Producer Gale Anne Hurd and director Valerie Red-Horse collaborate on a mesmerizing documentary that shines a spotlight on Wilma Mankiller, an unknown trailblazer who fought to forge a stronger future for the Cherokee Nation.
Producer Gale Anne Hurd's new venture, MANKILLER, follows the life of a female activist who has been otherwise unrecognized.
Wilma Mankiller stands apart from her peers, not only because of her Native American ancestry, but because she was a woman who disregarded the disenfranchisement of her people and gender, and moved onward to become the first female President Chief of the Cherokee Nation—and that's only scratching the surface.
Despite her long repertoire of accolades, Mankiller has been conveniently missing from historical rhetoric, which director and producer Valerie Red-Horse and producer Gale Anne Hurd hope to alter. "With MANKILLER, I want to tell an incredible, but true story about a woman who challenged the status quo," said Hurd. "She was a role model and a true champion of her people." The two producers ultimately hope to pay homage to Mankiller's dedication to actively supporting and defending her people, and reconstruct the lost story of an individual who was never truly appreciated for her feats.
From experiencing relocations under government mandates and the U.S.' tense relations with the Cherokee people, Mankiller fostered a strong political mind and revolutionary attitude, which was the fiery mindset she held onto when she came into office in 1985. Since her time in service, Mankiller lifted up the Cherokee nation to become the strongest Native American tribe in the country, and moved them closer toward self-dependence through targeted economic and healthcare programs. In a broader sense, Mankiller simply gave her people more reasons to be prideful of their culture and history.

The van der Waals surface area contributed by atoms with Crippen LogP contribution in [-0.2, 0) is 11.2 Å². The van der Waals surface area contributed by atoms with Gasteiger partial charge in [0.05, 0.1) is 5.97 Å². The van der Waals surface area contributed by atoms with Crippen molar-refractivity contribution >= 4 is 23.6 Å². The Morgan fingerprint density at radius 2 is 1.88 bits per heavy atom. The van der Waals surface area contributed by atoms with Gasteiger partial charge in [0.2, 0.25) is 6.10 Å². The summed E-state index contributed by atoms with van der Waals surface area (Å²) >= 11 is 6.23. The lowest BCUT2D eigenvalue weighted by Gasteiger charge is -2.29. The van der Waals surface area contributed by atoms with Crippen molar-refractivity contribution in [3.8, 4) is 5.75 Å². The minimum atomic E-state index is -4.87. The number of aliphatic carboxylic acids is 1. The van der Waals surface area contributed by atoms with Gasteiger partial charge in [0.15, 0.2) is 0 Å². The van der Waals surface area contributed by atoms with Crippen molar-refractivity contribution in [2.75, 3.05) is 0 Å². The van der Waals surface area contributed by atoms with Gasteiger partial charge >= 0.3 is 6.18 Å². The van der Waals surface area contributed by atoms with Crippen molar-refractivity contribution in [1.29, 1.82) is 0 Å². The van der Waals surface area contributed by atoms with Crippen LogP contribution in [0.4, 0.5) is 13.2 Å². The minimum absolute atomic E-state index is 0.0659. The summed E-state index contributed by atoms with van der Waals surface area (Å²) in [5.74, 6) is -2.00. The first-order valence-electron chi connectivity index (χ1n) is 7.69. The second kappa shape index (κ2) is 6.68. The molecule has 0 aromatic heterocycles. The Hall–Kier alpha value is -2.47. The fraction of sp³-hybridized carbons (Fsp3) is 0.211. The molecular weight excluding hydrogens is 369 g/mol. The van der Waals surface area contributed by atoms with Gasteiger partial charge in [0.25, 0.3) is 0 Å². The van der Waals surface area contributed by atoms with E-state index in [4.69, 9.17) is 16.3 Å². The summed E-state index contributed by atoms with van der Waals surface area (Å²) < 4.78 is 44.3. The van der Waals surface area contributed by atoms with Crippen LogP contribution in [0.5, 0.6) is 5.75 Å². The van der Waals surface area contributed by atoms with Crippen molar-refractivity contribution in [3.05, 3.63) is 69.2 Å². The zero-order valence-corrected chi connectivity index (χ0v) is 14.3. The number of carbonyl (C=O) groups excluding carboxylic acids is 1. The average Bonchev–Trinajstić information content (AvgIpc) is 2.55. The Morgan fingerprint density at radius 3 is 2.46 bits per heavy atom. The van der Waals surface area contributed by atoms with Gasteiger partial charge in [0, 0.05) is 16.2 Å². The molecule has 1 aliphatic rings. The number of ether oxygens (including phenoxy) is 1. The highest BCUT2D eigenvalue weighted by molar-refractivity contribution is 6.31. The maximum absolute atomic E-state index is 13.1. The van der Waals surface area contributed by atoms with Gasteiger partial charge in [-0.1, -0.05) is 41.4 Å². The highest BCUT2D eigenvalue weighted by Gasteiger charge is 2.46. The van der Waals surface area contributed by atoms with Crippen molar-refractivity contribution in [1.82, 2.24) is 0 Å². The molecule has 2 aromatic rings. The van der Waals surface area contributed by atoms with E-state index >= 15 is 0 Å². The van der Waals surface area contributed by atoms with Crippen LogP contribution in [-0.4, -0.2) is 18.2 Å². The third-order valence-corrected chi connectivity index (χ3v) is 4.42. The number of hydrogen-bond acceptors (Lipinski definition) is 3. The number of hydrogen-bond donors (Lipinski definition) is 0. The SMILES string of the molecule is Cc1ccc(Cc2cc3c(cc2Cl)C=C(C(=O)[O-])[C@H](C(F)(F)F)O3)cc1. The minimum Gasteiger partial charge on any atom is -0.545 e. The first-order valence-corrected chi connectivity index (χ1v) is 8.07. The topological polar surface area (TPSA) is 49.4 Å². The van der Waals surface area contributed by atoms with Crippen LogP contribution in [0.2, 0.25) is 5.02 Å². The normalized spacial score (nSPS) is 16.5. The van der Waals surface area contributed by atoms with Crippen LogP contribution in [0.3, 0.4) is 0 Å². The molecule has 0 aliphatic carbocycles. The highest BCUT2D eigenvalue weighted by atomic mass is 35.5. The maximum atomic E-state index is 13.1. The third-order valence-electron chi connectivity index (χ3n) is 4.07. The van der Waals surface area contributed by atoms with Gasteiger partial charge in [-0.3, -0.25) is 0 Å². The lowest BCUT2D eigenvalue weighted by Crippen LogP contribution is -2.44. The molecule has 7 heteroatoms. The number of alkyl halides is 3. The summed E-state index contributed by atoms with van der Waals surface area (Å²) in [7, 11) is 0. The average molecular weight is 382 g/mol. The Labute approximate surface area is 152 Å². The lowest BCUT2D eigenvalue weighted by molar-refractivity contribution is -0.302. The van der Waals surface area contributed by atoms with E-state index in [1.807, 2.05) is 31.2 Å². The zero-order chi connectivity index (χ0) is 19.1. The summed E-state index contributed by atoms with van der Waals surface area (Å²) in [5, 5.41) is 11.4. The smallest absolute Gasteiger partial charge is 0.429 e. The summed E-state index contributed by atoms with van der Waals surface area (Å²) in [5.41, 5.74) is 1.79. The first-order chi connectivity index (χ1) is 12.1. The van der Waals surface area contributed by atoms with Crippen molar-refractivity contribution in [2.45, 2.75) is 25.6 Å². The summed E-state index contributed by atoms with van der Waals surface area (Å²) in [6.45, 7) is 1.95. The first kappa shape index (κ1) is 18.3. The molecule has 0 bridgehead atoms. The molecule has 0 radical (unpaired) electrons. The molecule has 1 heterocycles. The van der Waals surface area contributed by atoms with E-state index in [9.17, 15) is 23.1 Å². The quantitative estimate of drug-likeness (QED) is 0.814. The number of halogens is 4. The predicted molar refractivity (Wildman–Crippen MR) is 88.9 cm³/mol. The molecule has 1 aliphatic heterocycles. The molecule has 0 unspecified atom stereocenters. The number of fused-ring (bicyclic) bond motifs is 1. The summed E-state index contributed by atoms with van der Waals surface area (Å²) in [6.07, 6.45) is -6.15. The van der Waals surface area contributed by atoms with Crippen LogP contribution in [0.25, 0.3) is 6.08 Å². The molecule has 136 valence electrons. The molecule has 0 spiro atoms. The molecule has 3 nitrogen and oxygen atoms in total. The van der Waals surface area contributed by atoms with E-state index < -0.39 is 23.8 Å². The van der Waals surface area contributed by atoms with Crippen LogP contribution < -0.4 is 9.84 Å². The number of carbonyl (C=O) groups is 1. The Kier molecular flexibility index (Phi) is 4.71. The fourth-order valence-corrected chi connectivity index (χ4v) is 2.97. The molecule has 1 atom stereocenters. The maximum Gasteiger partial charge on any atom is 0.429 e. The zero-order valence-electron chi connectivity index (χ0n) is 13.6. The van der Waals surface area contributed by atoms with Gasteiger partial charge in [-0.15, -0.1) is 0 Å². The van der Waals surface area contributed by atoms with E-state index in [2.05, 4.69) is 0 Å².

Still, Mankiller is not a name familiar to the public. “When most people think of prominent Native American women, they think of Pocahontas and Sacagawea," said Hurd. "It’s a shame that Wilma Mankiller is not a household name, given all she accomplished as an activist and political leader.”
For Red-Horse, who is also of Cherokee descent and spearheads her own production company to unearth inspiring stories of Native Americans, and Hurd, this documentary represents more than the desire to tell a compelling life's story; the film represents the "danger of losing her story in time" and the need to make the name Wilma Mankiller concrete and recognizable.
Hurd, the executive producer of The Walking Dead, with actor Steven Yeun who plays Glenn Rhee on the show.
To continue their passion and ensure that this documentary comes to fruition, Red-Horse and Hurd created a Kickstarter fund, which attests to their deep-rooted understanding and appreciation for Mankiller's accomplishments, and the willingness to introduce a character who is foreign and can, at times, feel uncomfortable to get to know. “Fundraising through Kickstarter is as much about building a community around Wilma’s story as it is [about] making the film itself," said Hurd. "It's incredibly inspiring to have people in your corner from the very beginning.”
The fund, which hopes to meet its goal of $150,000, is currently accepting donations, and will remain open until April 8.
PHOTOGRAPHY COURTESY OF STEPHAN SHUGERMAN (KILLERMAN)